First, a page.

What is it about?
We use climate model simulations to study astronomically-paced climate cycles in the warm greenhouse climate of the supercontinent Pangea from 230 to 190 million years ago. With this, we identify drivers of climatic changes recorded in lake sediments of the Newark–Hartford Basins of the eastern United States. We show how the combination of astronomical forcing and the plate tectonic drift as well as fluctuating atmospheric pCO2 could have caused the reconstructed cycles and trends.
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Why is it important?
The glacial cycles of the last 3 My demonstrate the fundamental control of astronomical variations on Earth’s climate system. Our work helps to understand how this important mechanism caused global climate change in the ancient past, but also in possible future warm climate states.
Read the Original
This page is a summary of: Modes of Pangean lake level cyclicity driven by astronomical climate pacing modulated by continental position and
CO2, Proceedings of the National Academy of Sciences, November 2022, Proceedings of the National Academy of Sciences, DOI: 10.1073/pnas.2203818119.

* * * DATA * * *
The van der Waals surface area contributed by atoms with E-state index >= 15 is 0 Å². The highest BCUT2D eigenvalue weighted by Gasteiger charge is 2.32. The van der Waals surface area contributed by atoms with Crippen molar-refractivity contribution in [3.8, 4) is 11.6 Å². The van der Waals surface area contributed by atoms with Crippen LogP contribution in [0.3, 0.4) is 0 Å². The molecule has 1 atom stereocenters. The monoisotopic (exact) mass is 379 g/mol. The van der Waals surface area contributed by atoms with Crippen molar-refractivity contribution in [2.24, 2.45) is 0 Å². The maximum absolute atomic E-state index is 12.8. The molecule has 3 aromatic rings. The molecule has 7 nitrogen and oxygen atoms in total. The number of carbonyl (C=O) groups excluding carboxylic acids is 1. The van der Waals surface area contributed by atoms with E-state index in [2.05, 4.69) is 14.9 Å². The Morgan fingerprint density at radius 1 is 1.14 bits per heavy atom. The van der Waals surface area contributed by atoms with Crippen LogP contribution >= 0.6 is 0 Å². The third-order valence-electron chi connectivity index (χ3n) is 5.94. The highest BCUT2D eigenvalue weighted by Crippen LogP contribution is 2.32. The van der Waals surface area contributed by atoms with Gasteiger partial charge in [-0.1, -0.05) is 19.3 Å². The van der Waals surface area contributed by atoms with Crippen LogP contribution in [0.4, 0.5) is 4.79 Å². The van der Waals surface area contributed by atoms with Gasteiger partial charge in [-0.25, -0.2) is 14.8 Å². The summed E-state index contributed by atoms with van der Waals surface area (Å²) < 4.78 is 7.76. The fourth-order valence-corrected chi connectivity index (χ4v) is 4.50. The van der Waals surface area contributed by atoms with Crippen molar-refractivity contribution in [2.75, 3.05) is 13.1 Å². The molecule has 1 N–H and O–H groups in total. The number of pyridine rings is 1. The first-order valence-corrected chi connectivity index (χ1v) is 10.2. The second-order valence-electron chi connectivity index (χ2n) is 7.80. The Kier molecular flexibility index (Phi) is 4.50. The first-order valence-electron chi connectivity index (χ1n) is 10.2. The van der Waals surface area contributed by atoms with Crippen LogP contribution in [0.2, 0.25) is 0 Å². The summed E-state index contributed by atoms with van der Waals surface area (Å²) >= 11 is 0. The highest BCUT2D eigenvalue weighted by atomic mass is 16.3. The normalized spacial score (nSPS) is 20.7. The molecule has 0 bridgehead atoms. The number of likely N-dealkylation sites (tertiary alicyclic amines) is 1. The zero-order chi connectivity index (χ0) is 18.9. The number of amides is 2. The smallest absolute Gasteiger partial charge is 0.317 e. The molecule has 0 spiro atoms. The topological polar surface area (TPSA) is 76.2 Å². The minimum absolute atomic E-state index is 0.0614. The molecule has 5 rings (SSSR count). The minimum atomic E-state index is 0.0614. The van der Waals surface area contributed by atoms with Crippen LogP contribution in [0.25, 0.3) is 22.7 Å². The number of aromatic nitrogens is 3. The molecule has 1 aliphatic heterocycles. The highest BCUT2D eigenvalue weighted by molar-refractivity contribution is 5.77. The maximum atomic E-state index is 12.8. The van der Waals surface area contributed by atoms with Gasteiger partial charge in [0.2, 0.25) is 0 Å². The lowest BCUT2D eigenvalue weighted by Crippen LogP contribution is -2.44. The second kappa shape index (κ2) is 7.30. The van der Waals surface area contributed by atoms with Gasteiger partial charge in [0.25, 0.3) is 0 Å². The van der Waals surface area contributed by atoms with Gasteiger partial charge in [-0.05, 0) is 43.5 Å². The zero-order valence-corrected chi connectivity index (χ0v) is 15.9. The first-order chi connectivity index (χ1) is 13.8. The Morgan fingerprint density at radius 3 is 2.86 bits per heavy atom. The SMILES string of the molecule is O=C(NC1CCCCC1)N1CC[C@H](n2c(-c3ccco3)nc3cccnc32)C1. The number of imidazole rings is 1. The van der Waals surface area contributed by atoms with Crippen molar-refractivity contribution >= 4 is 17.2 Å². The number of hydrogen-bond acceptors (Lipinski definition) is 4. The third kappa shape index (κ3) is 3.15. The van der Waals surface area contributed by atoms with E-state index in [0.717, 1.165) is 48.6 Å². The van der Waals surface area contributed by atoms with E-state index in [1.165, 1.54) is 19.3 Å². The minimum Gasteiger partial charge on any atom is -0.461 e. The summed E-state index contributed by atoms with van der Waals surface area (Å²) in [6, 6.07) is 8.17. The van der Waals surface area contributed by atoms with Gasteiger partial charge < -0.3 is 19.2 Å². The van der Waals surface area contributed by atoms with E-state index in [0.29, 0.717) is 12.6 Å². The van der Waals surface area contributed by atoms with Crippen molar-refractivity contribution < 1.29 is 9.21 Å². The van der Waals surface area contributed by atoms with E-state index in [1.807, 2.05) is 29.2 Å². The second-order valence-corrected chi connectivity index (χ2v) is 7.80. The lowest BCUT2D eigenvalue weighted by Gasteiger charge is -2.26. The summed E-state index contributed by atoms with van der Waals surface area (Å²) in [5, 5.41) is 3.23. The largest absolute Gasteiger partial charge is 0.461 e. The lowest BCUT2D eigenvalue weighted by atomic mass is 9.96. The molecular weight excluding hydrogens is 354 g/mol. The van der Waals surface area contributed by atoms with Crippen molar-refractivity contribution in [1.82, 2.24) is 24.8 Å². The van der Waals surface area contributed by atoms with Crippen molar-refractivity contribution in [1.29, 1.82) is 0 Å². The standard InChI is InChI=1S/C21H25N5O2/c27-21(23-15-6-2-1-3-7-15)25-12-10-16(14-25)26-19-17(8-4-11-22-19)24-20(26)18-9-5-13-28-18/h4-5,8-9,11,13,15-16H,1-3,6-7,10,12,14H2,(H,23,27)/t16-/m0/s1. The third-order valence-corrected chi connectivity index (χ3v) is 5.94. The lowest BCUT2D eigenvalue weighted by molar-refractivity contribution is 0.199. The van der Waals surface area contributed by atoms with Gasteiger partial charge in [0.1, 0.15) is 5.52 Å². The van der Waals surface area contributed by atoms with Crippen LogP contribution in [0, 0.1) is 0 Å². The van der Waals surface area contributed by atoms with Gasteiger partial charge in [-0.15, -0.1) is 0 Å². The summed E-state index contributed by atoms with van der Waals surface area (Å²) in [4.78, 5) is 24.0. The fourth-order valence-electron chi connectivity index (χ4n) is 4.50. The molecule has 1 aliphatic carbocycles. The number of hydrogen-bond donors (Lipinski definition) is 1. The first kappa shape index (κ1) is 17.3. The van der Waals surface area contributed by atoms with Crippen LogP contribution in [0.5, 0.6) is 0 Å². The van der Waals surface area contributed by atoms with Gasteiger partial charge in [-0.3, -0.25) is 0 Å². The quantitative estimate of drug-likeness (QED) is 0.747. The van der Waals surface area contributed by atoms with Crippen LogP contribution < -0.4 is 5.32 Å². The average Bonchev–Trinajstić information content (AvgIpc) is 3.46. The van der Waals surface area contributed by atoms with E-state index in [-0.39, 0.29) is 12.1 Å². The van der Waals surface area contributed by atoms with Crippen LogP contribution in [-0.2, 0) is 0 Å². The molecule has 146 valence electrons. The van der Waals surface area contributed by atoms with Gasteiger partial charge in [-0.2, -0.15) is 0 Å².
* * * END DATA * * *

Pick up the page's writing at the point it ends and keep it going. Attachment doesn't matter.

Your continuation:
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Data from Climate Model Simulations for Triassic-Jurassic Orbital Climate Cycles
In "Modes of Pangean lake level cyclicity driven by astronomicalclimate pacing modulated by continental position and pCO2" we study the effect of cyclic orbital parameter changes on Late Triassic to Early Jurassic paleoclimates. For this, in total 36 transient climate simulations are performed with reconstructed paleogeographies for 9 time slices in 5 Myr steps (230 to 190 million years ago) at 3 different atmospheric pCO2 values, each driven by a simplified orbital forcing over a 250,000 yr period. The data presented here is the model output on which the results of the main article are based. (The majority of further output data is not included due to its large size, but it can be made available upon request.) Also included are different model configuration files and the scripts to generate the included figures (using the Python programming language in a Jupyter Notebook). The model output data is provided in different NetCDF files, see README for detailed description.
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